FEATURES Hip-Hop Producer Slauson Malone Pushes The Limit on “Vergangenheitsbewältigung (Crater Speak)” By Marcus J. Moore · September 22, 2020

In 2019, the producer Slauson Malone released A Quiet Farwell, 2016-2018, a patchwork set of arcane video footage, sputtering vinyl samples, and abstract rhymes dedicated to his childhood obsession with song mash-ups. Though the album title suggested a recent creative spurt, the vibe was very much 1975: vintage soul records were slowed to a crawl, and the skittering pace resembled a late-night plunge through old Blaxploitation films. It felt restless, as if he were creating and revising the album on the fly with only 30 minutes to spare. Yet he made it all work; the eccentric abstract jazz he co-founded with Standing on the Corner had been carved into a more palatable structure.

On the album was a song called “Smile #4,” a woozy track with despondent, pitch-modulated vocals from the rapper Baby Rampage. Malone used it as the catalyst for his new album, Vergangenheitsbewältigung (Crater Speak); he created “Smile #5 (see page 103 and 107)” as its first song toward the end of last year. “I felt like there was still more to be expanded,” he says over the phone. “After I finished writing ‘Smile #5,’ I realized that there are all these other technical aspects I wanted to explore that there wasn’t enough space for on my first record.” In its finished form, “Smile #5” is the spiritual center of Crater Speak, a clear-headed stream of seething one-liners funneled through drifting guitar chords, warped piano taps, and audio glitches. “Memories is medicine,” Malone drones, “the past made me reticent.” Seconds later, his groggy drawl rises to an aggravated yelp: “Life ain’t a game, but I sure ain’t a spade, and I sure ain’t a slave, and we sure ain’t the same.”

By Malone’s own admission, he’s using his voice—literally and figuratively—more forcefully on this album. “I think the last record came from more of a producer’s place—not the body, mostly the head,” he says. “This record sort of pushes the limit. I’ve been exploring a more open interpretation of what a musician can be.”

The beginnings of Crater Speak took shape on the road, when Malone was on tour with the Arizona-based hip-hop trio Injury Reserve. The album title doubles as the name of a painting catalog he published last year with the nonprofit Midway Contemporary Art in Minneapolis. The paintings, he has said, were meant to loosely illustrate the abstract themes that influence his art and music. Near the end of his tour dates, somewhere in Northern California, Malone walked into an old guitar shop next to the venue, “and they had this old Martin acoustic guitar for 900 bucks,” he recalls. “And it was kind of messed up, but I bought it and fell in love instantly with this instrument. A lot of those songs, when I was recording, started from that guitar as the bass track.” As a result, Crater Speak is more folk-centered than its predecessor, though just as emotive. At times, on songs like “Smile #6 (see page 198 and 158)” and “THE MESSAGE 3: Blood (see page 39, 179, and Bye),” a simple guitar melody conveys the same haunted dissonance as Farwell’s all-encompassing sound.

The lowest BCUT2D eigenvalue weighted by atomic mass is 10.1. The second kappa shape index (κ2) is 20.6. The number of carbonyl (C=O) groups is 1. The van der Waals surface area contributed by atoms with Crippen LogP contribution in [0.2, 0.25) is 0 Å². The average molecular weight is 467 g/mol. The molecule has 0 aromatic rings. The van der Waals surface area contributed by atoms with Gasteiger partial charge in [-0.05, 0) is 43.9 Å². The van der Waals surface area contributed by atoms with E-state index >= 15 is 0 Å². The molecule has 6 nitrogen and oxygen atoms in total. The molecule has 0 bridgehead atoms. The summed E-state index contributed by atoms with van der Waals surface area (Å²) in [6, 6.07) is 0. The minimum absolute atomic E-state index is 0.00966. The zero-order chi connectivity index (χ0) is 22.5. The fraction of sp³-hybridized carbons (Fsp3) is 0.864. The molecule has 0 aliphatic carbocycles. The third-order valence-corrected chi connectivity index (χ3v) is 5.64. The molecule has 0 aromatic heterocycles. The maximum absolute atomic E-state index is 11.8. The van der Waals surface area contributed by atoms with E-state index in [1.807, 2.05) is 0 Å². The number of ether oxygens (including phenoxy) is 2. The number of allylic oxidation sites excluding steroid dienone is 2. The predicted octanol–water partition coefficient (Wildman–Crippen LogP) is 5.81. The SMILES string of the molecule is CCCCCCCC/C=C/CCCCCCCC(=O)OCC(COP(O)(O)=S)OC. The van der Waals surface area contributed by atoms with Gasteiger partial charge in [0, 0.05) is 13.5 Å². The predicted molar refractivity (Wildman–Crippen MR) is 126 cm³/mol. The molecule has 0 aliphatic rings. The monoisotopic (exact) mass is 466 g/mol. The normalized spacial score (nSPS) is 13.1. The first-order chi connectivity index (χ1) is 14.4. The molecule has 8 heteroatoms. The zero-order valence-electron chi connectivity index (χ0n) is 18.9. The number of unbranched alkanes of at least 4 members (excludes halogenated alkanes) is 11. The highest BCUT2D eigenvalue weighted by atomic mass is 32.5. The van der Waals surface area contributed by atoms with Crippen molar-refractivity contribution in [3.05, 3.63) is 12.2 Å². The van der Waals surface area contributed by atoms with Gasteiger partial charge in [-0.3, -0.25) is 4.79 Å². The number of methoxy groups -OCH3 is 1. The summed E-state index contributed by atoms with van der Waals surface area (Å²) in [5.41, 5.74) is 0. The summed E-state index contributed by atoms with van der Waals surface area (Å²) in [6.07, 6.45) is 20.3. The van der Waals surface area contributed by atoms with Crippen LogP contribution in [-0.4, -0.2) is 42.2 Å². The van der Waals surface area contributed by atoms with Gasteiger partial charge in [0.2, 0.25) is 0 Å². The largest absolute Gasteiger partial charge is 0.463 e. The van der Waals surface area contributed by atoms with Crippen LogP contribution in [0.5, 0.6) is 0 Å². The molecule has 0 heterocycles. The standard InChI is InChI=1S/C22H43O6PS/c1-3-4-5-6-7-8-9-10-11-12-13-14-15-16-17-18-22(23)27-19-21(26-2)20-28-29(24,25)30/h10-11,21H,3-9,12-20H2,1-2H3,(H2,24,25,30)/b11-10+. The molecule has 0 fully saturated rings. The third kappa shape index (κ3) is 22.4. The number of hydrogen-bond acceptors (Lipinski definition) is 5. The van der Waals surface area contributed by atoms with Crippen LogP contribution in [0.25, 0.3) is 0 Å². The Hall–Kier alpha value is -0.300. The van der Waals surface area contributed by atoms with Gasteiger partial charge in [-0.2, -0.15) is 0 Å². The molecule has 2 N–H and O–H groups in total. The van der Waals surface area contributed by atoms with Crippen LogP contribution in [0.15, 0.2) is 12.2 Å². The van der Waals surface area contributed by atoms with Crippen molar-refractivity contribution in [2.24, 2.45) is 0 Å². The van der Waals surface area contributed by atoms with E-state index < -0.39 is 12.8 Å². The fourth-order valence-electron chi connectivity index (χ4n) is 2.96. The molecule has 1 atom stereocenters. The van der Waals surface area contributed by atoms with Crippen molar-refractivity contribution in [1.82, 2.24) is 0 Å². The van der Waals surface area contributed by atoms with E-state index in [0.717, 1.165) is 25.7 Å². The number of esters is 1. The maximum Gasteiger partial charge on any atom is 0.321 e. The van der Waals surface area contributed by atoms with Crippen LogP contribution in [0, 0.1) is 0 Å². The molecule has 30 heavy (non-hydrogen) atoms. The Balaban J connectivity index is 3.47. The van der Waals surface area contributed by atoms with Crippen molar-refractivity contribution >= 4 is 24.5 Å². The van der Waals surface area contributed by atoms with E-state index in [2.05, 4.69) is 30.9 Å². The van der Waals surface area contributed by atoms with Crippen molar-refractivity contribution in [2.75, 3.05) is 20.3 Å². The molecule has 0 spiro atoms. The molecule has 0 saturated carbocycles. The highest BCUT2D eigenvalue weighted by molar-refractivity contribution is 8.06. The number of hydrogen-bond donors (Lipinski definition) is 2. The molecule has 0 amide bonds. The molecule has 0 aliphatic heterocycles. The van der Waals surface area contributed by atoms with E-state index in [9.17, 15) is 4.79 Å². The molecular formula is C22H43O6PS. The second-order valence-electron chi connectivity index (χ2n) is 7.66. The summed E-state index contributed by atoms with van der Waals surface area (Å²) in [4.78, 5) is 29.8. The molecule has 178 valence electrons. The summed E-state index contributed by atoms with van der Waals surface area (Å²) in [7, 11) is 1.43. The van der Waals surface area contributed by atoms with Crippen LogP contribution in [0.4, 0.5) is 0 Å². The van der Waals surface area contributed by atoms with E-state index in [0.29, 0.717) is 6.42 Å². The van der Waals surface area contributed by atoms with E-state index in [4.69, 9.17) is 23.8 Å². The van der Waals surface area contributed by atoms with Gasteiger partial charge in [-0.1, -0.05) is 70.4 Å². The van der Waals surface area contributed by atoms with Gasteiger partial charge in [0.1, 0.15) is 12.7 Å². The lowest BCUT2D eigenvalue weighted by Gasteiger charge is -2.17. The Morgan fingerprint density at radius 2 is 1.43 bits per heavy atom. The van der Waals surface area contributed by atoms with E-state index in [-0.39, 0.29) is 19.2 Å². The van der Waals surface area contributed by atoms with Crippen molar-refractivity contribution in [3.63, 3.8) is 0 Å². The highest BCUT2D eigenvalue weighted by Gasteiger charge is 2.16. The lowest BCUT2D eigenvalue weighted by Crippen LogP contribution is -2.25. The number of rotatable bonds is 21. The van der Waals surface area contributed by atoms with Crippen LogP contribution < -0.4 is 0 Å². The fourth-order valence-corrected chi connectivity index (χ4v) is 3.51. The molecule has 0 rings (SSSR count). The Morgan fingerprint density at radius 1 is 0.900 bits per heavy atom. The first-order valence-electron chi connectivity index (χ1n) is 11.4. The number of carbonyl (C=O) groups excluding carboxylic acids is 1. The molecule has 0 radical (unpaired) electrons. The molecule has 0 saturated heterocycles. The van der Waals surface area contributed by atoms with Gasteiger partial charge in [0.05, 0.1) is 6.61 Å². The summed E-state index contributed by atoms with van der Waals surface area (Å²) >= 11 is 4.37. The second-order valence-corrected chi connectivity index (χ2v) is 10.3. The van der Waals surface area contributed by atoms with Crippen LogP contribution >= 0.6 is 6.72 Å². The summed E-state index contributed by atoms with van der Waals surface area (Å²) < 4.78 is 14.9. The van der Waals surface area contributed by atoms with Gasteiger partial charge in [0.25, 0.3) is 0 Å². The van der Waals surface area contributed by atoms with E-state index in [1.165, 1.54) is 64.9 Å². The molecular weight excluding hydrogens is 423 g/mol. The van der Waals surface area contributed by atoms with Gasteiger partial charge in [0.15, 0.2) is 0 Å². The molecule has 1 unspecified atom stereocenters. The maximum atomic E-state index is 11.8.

The album arrangements are straight from Malone’s solo live shows, where he pushed himself to give listeners something unexpected. “Specifically,” he says, “I think a big moment for me was learning how to scream. That really impacted the way I would use my body in the performance.” When he’d perform “King Sisyphus of the Atlantic,” a glitchy standout track from A Quiet Farwell, he’d “jump off the stage into the audience and whisper something into one of the audience member’s ears.”     

Compared with Farwell, which had traces of hip-hop with verses from Maxo, Caleb Giles and Pink Siifu, Crater Speak is largely a solo effort, aside from a big instrumental collaboration on “The Wake Pt. 3 & 2 (see page 87, 58, and 48)” that features drummer Alex Sowinski and alto saxophonist Leland Whitty of Badbadnotgood, trombonist Jonah Levine, and trumpeter Brandon Woody, among others. It’s also an album very much of the moment. Opening track “Smile #7” centers heartrending words from Jaiden Evans, a young Black boy wilting beneath the world’s weight. “I feel crazy,” he repeats, his voice racked with fatigue. “I feel sleepy. I need some help. No more drama.” It all leads to the aforementioned “Wake Pt. 3 & 2,” the album’s epic final cut, which swells into an orchestral suite of loud horns, acoustic guitar, and stampeding drums, leapfrogging jazz, soul and ambient without fully landing on anything. For an artist who doesn’t like genre labels, it’s the perfect way to scramble your senses. “I really wanted to challenge who I thought I was, or who Slauson Malone as an object is,” he says. “I think, in a lot of ways, this record denies my own expectation of what Slauson Malone is. Go back and listen to the first album—they’re so tied together, you know?”

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